There is an abundance of very entertaining videos posted all over that make life with a cockatoo appear to be the most fun a human could ever hope for with a companion animal. I will put money on the fact that those videos depict the day’s best 3 minutes with that bird and that the endings of some of the videos were edited out.

For anyone considering a cockatoo, I want to offer three pieces of advice that might help you avoid ruining your life and the life of your new cockatoo.

  1. Don’t allow your cockatoo to become over-excited. The videos mentioned above often depict cockatoos in a very excited state. They are often “arguing” with their humans with very animated, human-like gestures and voice inflections that are an impeccable imitation of human excitement. It’s impressive. However, they aren’t just pretending to be excited. They are excited. There is a tipping point with a cockatoo where excitement becomes aggression. It is very much like the child whose birthday party has become overwhelming – the event often ends with tears and tantrums. You will be wise to end the excitement while it is still of a happy nature. That time frame is short. Remember, you can always initiate more fun times later, but the bite you might receive because you waited too long will be on everyone’s permanent record.
  2. Try to keep your cockatoo off the floor. I know. This is a tough one. Cockatoos tend to migrate to the floor. I don’t know whether it is because they are ground foragers or because their brazen nature makes them unafraid of things that tower over them. What I do know is that they have a foot fetish and a floor is the place where feet are most commonly found. If you notice your cockatoo quietly staring at your feet, you need to remove one or the other from the floor right away. This behavior is very common and I feel it is tied into over excitement. Even the feet of seated people are in motion more than we might realize and from the vantage point of a cockatoo that is on the floor, it may look like an invitation to “interact”. A cockatoo can cause serious injury to a human foot.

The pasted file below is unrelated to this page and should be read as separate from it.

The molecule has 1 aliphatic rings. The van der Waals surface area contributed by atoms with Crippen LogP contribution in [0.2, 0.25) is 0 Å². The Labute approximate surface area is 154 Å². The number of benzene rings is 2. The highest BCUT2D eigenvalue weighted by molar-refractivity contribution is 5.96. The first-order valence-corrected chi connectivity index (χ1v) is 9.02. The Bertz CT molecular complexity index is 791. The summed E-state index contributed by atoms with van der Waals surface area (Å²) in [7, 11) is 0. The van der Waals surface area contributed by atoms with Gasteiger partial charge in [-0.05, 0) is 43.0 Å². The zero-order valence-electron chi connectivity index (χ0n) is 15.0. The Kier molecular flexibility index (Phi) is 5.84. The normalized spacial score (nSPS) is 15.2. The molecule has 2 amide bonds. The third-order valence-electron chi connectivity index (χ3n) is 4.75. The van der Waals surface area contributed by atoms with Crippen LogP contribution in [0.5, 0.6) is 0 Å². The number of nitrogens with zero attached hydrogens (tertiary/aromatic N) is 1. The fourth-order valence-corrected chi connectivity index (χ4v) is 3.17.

3. Resist the urge to cuddle your cockatoo. This is the hardest one of all, but also the most important and it is the reason I went on about anthropomorphizing at the beginning of this post. The cuddly nature of the cockatoo is their biggest selling point, but also, unfortunately, their downfall. It is hard to understand why a cockatoo would want to cuddle with a human being, a predator. I know that with my goffins cockatoo, Theo, it is a sexual thing. The minute she feels the warmth of an embrace she starts to quiver. But with Linus it is different – it feels like hugging a child. There is only a sense of the need for affection, comfort and love and it feels right, but giving in to your bird’s constant requests for this type of interaction will result in problem behaviors. A constantly cuddled cockatoo will grow into an overly needy and demanding bird which can’t get through the day without his human. They often never learn to play independently because they are constantly seeking human attention. They become seriously high-maintenance birds, screaming until they get what they have grown to expect from their human flock member.

Those who have the best success with a cockatoo understand and dispense tough love. They know that they must never compare the behaviors of cockatoos with those of humans, and they understand that less is more when it comes to just about everything they do with their bird.